Rethinking the Women, Peace and Security Agenda through the Lens of Resistance

This blog post by Professor Fionnuala Ní Aoláin, PSRP researcher from the Transitional Justice Institute (TJI) University of Ulster, was first published by Just Security on 17th April 2017. In this piece, Fionnuala adds to the criticisms of the Women, Peace and Security Agenda the failute to include women’s resistance in conflict zones as exercise of political power. 

The Women, Peace and Security Agenda (WPS) was launched in 2000 with the passage of United Nations Security Council resolution 1325 and had the laudable aim of mainstreaming gender in all aspects of conflict prevention, management and resolution. In particular, the UN resolution and much of the implementation that accompanies it, including National Action Plans on WPS stressed the value of women’s contributions to conflict transformation. Generally, that has been understood as encouraging female representation in peace negotiations (ideally equal with male participation), gendering the terms of political agreements by including references to specific issues deemed of concern to women (e.g. quotas in political participation, non-discrimination), gendering peacebuilding work including peacekeeping, and preventing sexual violence in conflict through accountability and political condemnation.

Criticisms of the WPS agenda abound, including its selectivity (applying WPS to some conflicts and not others), its essentialism (treating women primarily as victims not as autonomous actors), and its failure to challenge the war system from a feminist perspective (accepting the bona fides of war in contrast to a long feminist tradition of peace activism internationally). All these criticisms are well aimed, and I’d add another, namely the failure to treat women’s resistance to ill-conceived and inequitable conflict resolution as a valid exercise of political power. Without including a framework of resistance in its worldview, WPS may become increasingly irrelevant to women on the ground in conflict zones. For women in warzones, their home-grown understanding of local peace and security needs differs substantially from the internationally mediated peace processes driven by bilateral and regional interests. In some conflicts, it is apparent that local women perceive international interventions (including but not limited to resolution 1325) as part of the problem and not the solution. As the abject failures of many humanitarian and other interventions cogently illustrate, local sentiments are often right about what works and what does not in conflict resolution in the long term. Articulating that viewpoint is not easy for women’s organizations given that funds to support women’s movements and political participation in conflict zones are frequently premised implicitly and explicitly on their willingness to be partners in implementing 1325.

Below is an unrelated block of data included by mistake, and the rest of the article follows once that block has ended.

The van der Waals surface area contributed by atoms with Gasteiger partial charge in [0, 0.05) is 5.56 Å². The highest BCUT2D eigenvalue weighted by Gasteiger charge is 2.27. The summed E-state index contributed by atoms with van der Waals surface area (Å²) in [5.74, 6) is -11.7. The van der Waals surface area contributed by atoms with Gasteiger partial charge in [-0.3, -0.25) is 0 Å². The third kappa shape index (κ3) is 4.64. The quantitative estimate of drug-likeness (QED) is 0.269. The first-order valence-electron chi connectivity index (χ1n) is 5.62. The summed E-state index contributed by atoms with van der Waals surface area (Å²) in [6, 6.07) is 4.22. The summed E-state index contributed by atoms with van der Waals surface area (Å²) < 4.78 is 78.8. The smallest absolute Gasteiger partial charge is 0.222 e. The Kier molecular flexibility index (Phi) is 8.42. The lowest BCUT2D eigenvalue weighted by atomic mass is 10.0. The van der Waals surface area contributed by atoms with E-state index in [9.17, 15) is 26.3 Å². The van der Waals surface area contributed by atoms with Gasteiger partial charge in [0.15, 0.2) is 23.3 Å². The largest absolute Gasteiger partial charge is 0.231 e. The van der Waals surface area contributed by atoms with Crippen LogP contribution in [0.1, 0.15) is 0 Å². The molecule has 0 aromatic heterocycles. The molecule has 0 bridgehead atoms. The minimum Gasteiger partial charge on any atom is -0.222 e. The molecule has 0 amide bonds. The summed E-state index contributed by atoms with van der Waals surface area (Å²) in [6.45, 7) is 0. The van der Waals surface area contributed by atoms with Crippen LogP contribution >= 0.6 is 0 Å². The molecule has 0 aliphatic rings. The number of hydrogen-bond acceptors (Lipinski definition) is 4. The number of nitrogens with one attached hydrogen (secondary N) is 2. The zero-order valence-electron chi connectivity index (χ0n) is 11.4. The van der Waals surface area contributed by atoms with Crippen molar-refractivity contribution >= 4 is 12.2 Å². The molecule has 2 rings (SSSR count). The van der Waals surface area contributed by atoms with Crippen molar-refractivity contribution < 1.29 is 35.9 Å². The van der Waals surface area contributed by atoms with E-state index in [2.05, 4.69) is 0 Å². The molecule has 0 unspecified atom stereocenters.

Examples of resistance abound. These include the participation of women in both state and non-state armed forces in conflicts around the globe. Women’s roles as combatants is gaining increased recognition, but requires practical implementation on the ground in conflict sites to ensure their ability to serve on equal terms as their male counterparts, their ability to exercise command and control functions within militaries, and their right to equal treatment in processes of demobilization, demiliterization and re-integration.